A long-in-the-works plan to permanently merge the Washougal and Camas fire departments will take a step forward later in the month with the release of a financial assessment that will look at the top three options the cities could take to restructure fire protection.
Consultant Paul Lewis will present his findings at a Jan. 29 special meeting of the regional fire authority committee. His report will be the next major step in a process dating back to 2010.
“This is pretty substantial,” said Nick Swinhart, fire chief for the Camas-Washougal Fire Department. “It will likely impact which direction we go in.”
He said a financial feasibility report will lay the groundwork for a decision on whether to merge the departments in the coming months, and if so, how to do that.
The three options the report will look are permanently merging the fire departments, creating a regional fire authority or not combining services at all.
For more than a year, the two fire departments have been operating as one.
Last year, the cities agreed to extend a six-month temporary merger through Dec. 31, 2013. Washougal and Camas will have until then to choose which plan they’d like to implement, or they could agree on another extension.
The regional fire authority committee has evaluated the pros and cons of creating a fire authority, which would create a taxing district independent of the cities.
City leaders say they want to look at every option before deciding.
Mayors weigh in
Washougal Mayor Sean Guard said he was skeptical of some of the options on the table.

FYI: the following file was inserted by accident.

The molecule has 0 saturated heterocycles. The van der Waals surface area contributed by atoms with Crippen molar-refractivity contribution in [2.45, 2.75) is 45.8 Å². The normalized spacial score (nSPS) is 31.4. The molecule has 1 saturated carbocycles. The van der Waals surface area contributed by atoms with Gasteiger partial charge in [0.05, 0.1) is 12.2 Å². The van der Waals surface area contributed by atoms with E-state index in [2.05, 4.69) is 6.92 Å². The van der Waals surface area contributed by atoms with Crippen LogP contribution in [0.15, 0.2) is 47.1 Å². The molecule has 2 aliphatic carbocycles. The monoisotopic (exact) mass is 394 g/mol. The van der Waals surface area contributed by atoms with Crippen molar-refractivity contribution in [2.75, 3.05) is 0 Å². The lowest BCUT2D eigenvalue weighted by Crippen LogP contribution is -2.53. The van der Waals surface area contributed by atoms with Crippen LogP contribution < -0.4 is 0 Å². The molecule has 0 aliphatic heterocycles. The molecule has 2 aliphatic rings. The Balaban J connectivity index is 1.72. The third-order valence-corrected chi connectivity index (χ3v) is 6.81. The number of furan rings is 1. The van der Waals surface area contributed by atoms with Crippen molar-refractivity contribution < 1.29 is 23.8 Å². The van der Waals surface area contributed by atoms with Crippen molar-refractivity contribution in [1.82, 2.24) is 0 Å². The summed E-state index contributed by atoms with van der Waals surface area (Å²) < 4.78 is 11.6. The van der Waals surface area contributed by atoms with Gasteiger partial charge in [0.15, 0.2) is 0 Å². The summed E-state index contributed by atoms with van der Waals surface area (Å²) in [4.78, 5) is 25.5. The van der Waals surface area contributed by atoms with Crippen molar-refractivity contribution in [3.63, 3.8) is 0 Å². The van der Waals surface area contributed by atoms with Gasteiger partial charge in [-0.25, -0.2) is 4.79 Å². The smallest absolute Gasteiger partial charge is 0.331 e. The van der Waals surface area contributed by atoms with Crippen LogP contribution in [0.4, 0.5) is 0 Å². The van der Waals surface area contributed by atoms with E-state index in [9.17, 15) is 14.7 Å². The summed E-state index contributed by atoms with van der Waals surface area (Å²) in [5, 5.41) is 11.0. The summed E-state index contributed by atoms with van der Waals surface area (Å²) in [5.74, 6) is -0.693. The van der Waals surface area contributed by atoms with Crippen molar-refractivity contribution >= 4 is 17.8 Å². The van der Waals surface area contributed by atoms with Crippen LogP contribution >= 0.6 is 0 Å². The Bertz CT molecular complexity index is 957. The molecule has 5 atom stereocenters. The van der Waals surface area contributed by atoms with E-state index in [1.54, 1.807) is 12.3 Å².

“No one has explained to me why (a regional fire authority) is the most wonderful thing in the world,” he said.
A regional fire authority would ultimately need voter approval to be established. It would have the ability to levy taxes as a separate entity and city employees working for the fire department would become district employees.
Guard said he’s leaning toward the option of keeping the departments merged.
Camas Mayor Scott Higgins echoed those sentiments but said he’s willing to keep an open mind about what’s presented in Lewis’ report.
He said he’d be willing to pursue whichever option indicates the best savings for the fire department.
“I’m not excited about going back to business as usual,” Higgins said.
Since going into effect, the temporary merger has saved both cities money.
At a Washougal City Council meeting last February, Ron Schumacher, division chief, said Washougal had seen overtime savings of $13,970 over four months.
The merger has doubled manpower in Washougal and provided a paramedic unit there, Swinhart said. It has also stabilized EMS funds in Camas, he said.